Favorable responses to the treatment were noted by Prof. Shamgar Ben-Eliyahu, a neuroscientist specializing in psychoneuroimmunology (PNI) at TAU’s Sagol School of Neuroscience and School of Psychological Sciences, and Prof. Oded Zamora of TAU’s Sackler Faculty of Medicine, who led the study.
“Our treatment reduced markers of metastasis in the tumor tissue and decreased the chances of cancer recurrence,” said Prof. Ben-Eliyahu. “We deliberately sought the safest and cheapest drugs capable of lowering the body’s stress-inflammatory response to surgery in an effort to make high-quality care more accessible.”
For patients diagnosed with colon and rectal cancer, surgery to remove the tumor is the primary treatment. Unfortunately, with this type of cancer, the chance of postoperative metastasis among early-stage patients remains high at 35%. Prof. Ben-Eliyahu attributes this to both the physical and psychological strains of surgery: “The stress during the waiting period for surgery, the stress and inflammatory reactions that the body produces during the surgery itself, the physical recovery period and finally the following anxiety of cancer recurring all have an adverse effect on the body’s ability to fight metastatic processes,” he explains.
Propranolol (Deralin), used to lower blood pressure and reduce anxiety, and etodolac (Etopan), used to prevent pain and inflammation, were administered to sixteen out of the 34 patients who participated in the trial. The remainder of the group was given a placebo. The treatment, beginning five days before surgery and lasting just 20 days, had minimal to no side effects on the patients.
The hormones released in the body following surgery elicit stress-inflammatory responses, causing the release of prostaglandin and catecholamine hormones. These hormones suppress anti-metastatic immune activity, increasing the likelihood of developing metastases.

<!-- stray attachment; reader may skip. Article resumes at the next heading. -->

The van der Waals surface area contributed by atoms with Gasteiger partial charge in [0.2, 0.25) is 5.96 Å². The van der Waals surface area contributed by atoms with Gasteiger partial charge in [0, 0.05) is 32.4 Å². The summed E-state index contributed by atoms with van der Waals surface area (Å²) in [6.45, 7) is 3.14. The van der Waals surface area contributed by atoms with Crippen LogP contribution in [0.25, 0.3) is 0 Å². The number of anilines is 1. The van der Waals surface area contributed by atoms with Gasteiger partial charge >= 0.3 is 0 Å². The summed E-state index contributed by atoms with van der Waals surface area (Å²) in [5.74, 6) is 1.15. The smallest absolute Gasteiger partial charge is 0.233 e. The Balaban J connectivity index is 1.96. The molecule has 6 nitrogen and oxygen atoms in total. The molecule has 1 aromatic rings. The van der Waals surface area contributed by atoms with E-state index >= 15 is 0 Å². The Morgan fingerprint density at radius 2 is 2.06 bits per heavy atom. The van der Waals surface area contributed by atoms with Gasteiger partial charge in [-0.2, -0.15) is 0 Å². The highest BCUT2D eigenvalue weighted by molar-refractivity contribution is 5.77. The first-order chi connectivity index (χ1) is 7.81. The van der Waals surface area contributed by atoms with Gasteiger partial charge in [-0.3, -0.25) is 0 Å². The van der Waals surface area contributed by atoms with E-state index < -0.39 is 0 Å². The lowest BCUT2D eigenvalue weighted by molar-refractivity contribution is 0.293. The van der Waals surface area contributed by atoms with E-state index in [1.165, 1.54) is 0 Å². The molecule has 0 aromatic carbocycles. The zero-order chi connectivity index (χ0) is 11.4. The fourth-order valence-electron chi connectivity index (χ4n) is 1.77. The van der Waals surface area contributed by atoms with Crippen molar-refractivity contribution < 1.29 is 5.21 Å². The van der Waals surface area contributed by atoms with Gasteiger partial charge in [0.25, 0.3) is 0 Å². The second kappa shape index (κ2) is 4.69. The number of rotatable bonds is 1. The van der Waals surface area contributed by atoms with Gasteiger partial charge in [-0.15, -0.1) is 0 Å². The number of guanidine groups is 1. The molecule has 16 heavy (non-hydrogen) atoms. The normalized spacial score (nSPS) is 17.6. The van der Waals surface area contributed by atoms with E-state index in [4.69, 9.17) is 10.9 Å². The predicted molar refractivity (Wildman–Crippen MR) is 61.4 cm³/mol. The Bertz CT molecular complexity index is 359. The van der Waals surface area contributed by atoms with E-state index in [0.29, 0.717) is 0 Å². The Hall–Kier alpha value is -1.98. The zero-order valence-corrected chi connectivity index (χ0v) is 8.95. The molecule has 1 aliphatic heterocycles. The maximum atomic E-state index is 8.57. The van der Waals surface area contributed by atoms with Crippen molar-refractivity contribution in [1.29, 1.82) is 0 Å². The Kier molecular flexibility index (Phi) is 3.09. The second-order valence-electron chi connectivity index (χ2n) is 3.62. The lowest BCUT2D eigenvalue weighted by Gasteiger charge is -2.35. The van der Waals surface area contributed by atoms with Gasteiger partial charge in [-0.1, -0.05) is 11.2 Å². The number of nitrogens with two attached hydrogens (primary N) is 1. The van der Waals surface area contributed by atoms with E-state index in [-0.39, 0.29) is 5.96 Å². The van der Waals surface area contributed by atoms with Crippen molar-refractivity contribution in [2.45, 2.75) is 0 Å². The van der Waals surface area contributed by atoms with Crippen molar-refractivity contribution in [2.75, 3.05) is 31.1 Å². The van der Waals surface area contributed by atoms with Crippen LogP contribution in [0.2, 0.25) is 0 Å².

“In addition, these hormones directly help the cancer cells that remain in the body even after surgery. Due to exposure to these hormones, the cancerous tissue becomes more aggressive and metastatic,” Prof. Ben-Eliyahu explained. “The good news is that we know how to treat both stress and inflammation using off-the-shelf medications.”
After five years, only one-eighth (12.5%) of the patients who had received the drug combination developed metastases, whereas, in the control group, half of the patients developed metastases.
The study was published under the title “Effect of perioperative COX-2 and beta-adrenergic inhibition on 5-year disease-free-survival in colorectal cancer: A pilot randomized controlled Colorectal Metastasis Prevention Trial (COMPIT)” in the European Journal of Surgical Oncology. At the same time, the researchers published an overview of the underlying theory and guiding principles used by the clinical trial in Nature Reviews Cancer under the title “Stress and cancer: mechanisms, significance, and future directions.”
Although the findings are preliminary, Prof. Ben-Eliyahu and Prof. Zamora are optimistic as the results hold statistical significance, despite a limited scope. Currently, researchers are seeking funding to conduct a large-scale clinical trial to confirm their discovery and begin applying the treatment to patients as soon as possible.